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Princess of Asturias Awards


Richard Ford, Princess of Asturias Award for Literature

American writer Richard Ford has been granted the 2016 Princess of Asturias Award for Literature, as made public today in Oviedo by the Jury responsible for conferring said Award.


American writer Richard Ford has been granted the 2016 Princess of Asturias Award for Literature, as made public today in Oviedo by the Jury responsible for conferring said Award.

The Jury for the Award –convened by the Princess of Asturias Foundation– was chaired by Darío Villanueva Prieto and composed of Xuan Bello Fernández, Blanca Berasátegui Garaizábal, Luis Alberto de Cuenca y Prado, José Luis García Martín, Álex Grijelmo García, Manuel Llorente Manchado, Carmen Millán, Rosa Navarro Durán, Carme Riera i Guilera, Fernando Rodríguez Lafuente, Fernando Sánchez Dragó, Ana Santos Aramburo, Sergio Vila-Sanjuán Robert and José Luis García Delgado (as acting secretary)

This candidature was put forward by Prince of Asturias Laureates for Literature Antonio Muñoz Molina (2013) and John Banville (2014) and by publisher and philanthropist Sigrid Rausing.

Richard Ford (Jackson, USA, 16th February 1944) graduated in Literature from Michigan State University in 1966. He began to study Law at the University of Washington in St Louis, but dropped out to pursue a Master’s of Fine Arts degree in Creative Writing at the University of California, Irvine (1970). In 1971, a scholarship from the University of Michigan enabled him to start writing his first novel, A Piece of My Heart (1976). He subsequently taught at Williams College, Massachusetts, and at the universities of Princeton, Harvard, Northwestern and Michigan. In 1981, he worked as a sports journalist for Inside Sports in New York until the newspaper folded, after which he became a full-time writer.

Considered by some the rightful heir to Hemingway, influenced –as he himself has acknowledged– by Faulkner and rated by Raymond Carver the best living writer in the USA, he has never accepted his work being classified as “dirty realism”, a branch of minimalism characterized by its tendency towards sobriety, precision and extreme frugality in the use of words in descriptions. Ford does admit, however, that this label has helped him become known in Europe. His characters are often ordinary people living conventional lives who find themselves entangled in complex situations. He has consequently been accused of writing pessimistic literature and narrating emotionless stories featuring desolate, hopeless characters. However, he argues that a writer is the fruit of his own experience and that the situations and emotions he is sensitive to become the material he works with. Besides the aforementioned novel, he has published The Ultimate Good Luck (1981); Wildlife (1990); the trilogy starring Frank Bascombe, a failed writer from New Jersey who first works as a sportswriter and then as a real estate agent (The Sportswriter, 1986, Independence Day, 1996, and The Lay of the Land, 2006); Canada (2012), received with great enthusiasm by the critics, who gave it an “all out ten”; and Let Me Be Frank With You (2014), four long stories told by Bascombe. He is also author of the collections of short stories and tales Rock Springs (1987), Women with Men (1997) and A Multitude of Sins (2002). The Essential Tales of Chekhov (1998), the essay Flowers in the Cracks. Autobiography and Literature (2012) and the complete works of Eudora Welty comprise some of his publications as an anthologist and editor. He also wrote the screenplay for the film Bright Angel (1990), directed by Michael Fields.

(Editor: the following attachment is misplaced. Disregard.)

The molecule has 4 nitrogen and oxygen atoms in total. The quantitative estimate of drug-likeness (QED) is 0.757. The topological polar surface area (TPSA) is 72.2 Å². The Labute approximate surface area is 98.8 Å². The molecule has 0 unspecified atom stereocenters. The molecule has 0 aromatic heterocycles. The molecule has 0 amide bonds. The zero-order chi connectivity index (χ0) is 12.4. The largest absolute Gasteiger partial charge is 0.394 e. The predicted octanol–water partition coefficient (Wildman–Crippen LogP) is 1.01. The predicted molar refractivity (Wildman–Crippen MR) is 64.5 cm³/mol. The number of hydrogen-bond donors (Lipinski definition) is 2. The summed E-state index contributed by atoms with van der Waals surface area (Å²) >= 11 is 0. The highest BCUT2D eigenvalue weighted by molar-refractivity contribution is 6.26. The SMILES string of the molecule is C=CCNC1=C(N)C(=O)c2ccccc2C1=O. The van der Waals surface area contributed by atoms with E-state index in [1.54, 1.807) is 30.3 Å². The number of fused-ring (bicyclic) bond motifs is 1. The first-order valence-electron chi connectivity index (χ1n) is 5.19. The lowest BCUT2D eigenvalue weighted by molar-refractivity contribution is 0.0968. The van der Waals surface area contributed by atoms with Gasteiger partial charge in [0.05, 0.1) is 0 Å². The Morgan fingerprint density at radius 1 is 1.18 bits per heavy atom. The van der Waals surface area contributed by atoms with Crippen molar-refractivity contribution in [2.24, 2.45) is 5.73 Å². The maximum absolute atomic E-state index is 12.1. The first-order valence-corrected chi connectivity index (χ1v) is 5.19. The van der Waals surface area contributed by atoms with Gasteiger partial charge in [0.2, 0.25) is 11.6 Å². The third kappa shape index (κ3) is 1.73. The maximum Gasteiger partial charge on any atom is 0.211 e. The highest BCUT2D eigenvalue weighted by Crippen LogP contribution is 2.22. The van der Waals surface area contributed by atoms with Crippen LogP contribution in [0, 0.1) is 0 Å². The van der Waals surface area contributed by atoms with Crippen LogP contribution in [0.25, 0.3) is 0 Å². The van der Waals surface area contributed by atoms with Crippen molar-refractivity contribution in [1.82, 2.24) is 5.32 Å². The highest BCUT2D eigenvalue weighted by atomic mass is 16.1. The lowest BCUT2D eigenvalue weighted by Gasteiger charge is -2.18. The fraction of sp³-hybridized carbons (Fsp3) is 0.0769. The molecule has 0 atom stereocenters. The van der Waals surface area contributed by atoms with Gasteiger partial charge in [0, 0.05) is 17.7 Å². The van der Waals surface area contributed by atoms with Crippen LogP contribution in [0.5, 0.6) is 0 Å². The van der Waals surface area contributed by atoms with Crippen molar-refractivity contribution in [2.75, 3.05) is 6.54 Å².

Officer of the Ordre des Arts et des Lettres (France), member of the American Academy of Arts and Letters and holder of honorary degrees from the Universities of Rennes 2 (France) and Michigan, he has received the New York Public Library Literary Lion Award (1988) and the Literature Award from the American Academy of Arts and Letters (1989 and 1997), among other distinctions. Independence Day earned him the Pulitzer Prize and the PEN/Faulkner Award for Fiction in 1996 and received the Andrew Carnegie Medal (USA, 2013) and Prix Femina (France, 2013) for Canada.

This year a total of 21 candidatures from Argentina, China, France, Germany, Greece, India, Libya, Mexico, Poland, Portugal, Romania, South Africa, the United Kingdom, the United States, Uruguay and Spain ran for the award.

This is the sixth of eight Princess of Asturias Awards to be bestowed this year, now in their thirty-sixth edition. The Princess of Asturias Award for the Arts went to Spanish actress and stage director Nuria Espert, the Princess of Asturias Award for Communication and Humanities was granted to American photojournalist James Nachtwey, the Princess of Asturias for Social Sciences went to British historian Winifred Mary Beard, the Princess of Asturias Award for Technical and Scientific Research went to American mechanical engineer and biophysicist Hugh Herr and the Princess of Asturias Award for Sports was granted to Spanish triathlete Francisco Javier Gómez Noya.

The Princess of Asturias Award for International Cooperation will be announced next week, with the Award for Concord being announced in September.

Each of the Princess of Asturias Awards comprises a Joan Miró sculpture representing and symbolizing the Awards, a cash prize of 50,000 euros, a diploma and an insignia. The awards will be presented in the autumn in Oviedo at a grand ceremony chaired by TM The King and Queen of Spain.

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